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  • Writer's pictureYimin Xu

The UK food bill rose by £574 - how can we really save money?

The UK Office for National Statistics (ONS) showed that the prices of food and non-alcoholic beverages rose by 16.4% year on year in October. Given that the average UK household spent £3588 in 2021 on food, this increase is equivalent to £574, or a return ticket from London to Phuket (for my best friend's wedding).

We will walk through why this is happening, what it means to those on a plant-based diet, and a simple plant-based recipe idea for tonight!

War in Ukraine and the weak Pound

The War in Ukraine not only has disrupted the energy supply in Europe, but also food. According to Our World In Data, Ukraine and Russia contribute towards nearly 60% of the global sunflower oil supply (Ukraine 30%), while accounting for 20% of the world's exports in wheat, barley, and maize (corn). Even with the establishment of a safe corridor for shipping in the Black Sea in July, exports have not returned to the pre-war levels as many companies refuse to send their cargo ships into the corridor.

In the past year, the pound also significantly weakened against the US Dollar (at one point by nearly 30% in September), which has further eroded the British consumer's purchasing power of imported products and ingredients.

How are people responding?

What are people doing in response to the cost of living crisis? The latest poll from NimbleFins shows that people are cutting down on their consumption of junk food, followed by meat and alcohol consumption. Consumer behaviour is also changing. People start to order fewer takeaways, shop at the more "budget" grocery chains, and buy more white-label substitutes for branded products such as Coca-Cola.

Does eating plant-based cost more than the standard Western diet?

From our direct surveys, most people voice concerns about the cost and inaccessibility of plant-based substitutes in their local supermarkets. Vegan labels are perceived to offer poor value for money given they are pricier than real meat and dairy but often do not taste as good. As a result, a plant-based lifestyle seems to be for the "rich and fancy" people.

The good news is that contrary to popular belief, eating healthier plant-based actually costs less than the standard Western diet.

Marco Springmann from the Oxford Martin Programme on the Future of Food (University of Oxford) estimates that a flexitarian diet costs 14% less than the Western diet, while vegan and vegetarian diets can save over 30%. Now, remember that holiday in Phuket? Add a few nights at a 5-star hotel. (Okay, okay, yes we are acutely aware that long-haul flights produce high carbon emissions, so this is just an example of what you could potentially save. You could alternatively spend an amazing week in the Cotswolds at an Airbnb.)

So, what's the catch? The most important thing to note in Springmann's estimates is the inclusion of whole foods, such as fruits, vegetables, whole grains and legumes, and the exclusion of ready-made meals, or highly processed foods (e.g. fake meats). Essentially, what's healthier for you is actually also cheaper, achieving the best of both worlds. We have written a summary of what's included in a healthy plant-based diet here.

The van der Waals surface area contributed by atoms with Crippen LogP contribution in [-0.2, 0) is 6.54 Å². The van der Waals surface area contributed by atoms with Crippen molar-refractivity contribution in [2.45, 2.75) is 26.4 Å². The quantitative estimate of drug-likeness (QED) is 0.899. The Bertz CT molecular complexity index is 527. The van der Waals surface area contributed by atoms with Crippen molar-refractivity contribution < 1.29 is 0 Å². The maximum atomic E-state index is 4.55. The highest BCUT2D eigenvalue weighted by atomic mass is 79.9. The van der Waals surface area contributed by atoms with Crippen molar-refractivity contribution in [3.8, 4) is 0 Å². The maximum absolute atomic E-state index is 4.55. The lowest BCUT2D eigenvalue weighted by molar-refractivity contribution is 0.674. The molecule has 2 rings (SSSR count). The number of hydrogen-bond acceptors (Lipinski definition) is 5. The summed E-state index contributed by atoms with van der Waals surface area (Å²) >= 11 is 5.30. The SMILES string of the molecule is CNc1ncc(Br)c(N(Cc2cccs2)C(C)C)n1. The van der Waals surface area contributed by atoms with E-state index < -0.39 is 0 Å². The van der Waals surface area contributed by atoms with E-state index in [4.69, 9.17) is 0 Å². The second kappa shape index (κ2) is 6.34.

Okay, give me an example

Our Plantwise recipes follow whole-food plant-based principles to create dishes that not only taste delicious but are nutritious and affordable. The natural ingredients we choose are also much cheaper and more accessible in our local supermarkets than processed meat alternatives.

We think this roasted cabbage with lentils is the perfect example to share with you. It carries 20 grams of protein and 21 grams of fibre while costing £1.45 to make at home. Lentils are also high in iron, zinc and magnesium.


150g Red Lentils

120g Chopped Tomatoes (from a can)

120g Sweetheart Cabbage

110g Vegetable Stock

100g Celery, finely chopped

80g Red Onion, finely diced

1tbsp Red Wine Vinegar

1tbsp Tomato Paste

10g Fresh Parsley, finely chopped

1/2tbsp Olive Oil

1 clove of Garlic, finely chopped

For the lentils:

  • Dry lentils yield about 2.5 times cooked lentils in terms of weight.

  • Rinse the lentils and add 1 part lentil to 3 parts water in a pot. This is a lower ratio than often suggested by the packaging because I prefer a more al-dente texture. However, you could add more water according to the package instruction.

  • For red and green lentils, bring the pot to a boil and let it simmer on low heat for 10-12 minutes with a lid, until just tender. Puy, brown, or black lentils will take 5-10 min extra.


  1. Preheat the oven to 180C.

  2. Mix the cabbage with a dash of oil and the garlic. Roast for 20 minutes.

  3. Meanwhile, heat the oil in a large frying pan on medium. Add the onion and celery to cook for 10 minutes, until softened.

  4. You could prepare the dry lentils separately (according to the preparation step), or simply add them to the pot in the next step.

  5. Add the chopped tomatoes, vegetable stock, tomato paste, and vinegar. Bring the pan to a boil and reduce it to a simmer for 10 minutes. Add the cooked lentils for a further 2 minutes.

  6. Serve the cabbage on top of the lentils with fresh parsley.

Bon appetite!

PS. You can check out our full range of high-protein and affordable recipes in our app - we are on Apple App Store today. For peace of mind, our meal planner helps you track your personal nutrition goals such as protein and iron, so you no longer need to wing them. We even have a food budgeting feature, where we help you track the cost of every meal using prices from the UK's biggest supermarkets.


Plan a healthy plant-based diet that works for you

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The easy way to cook tasty, nutritious meals while saving money!

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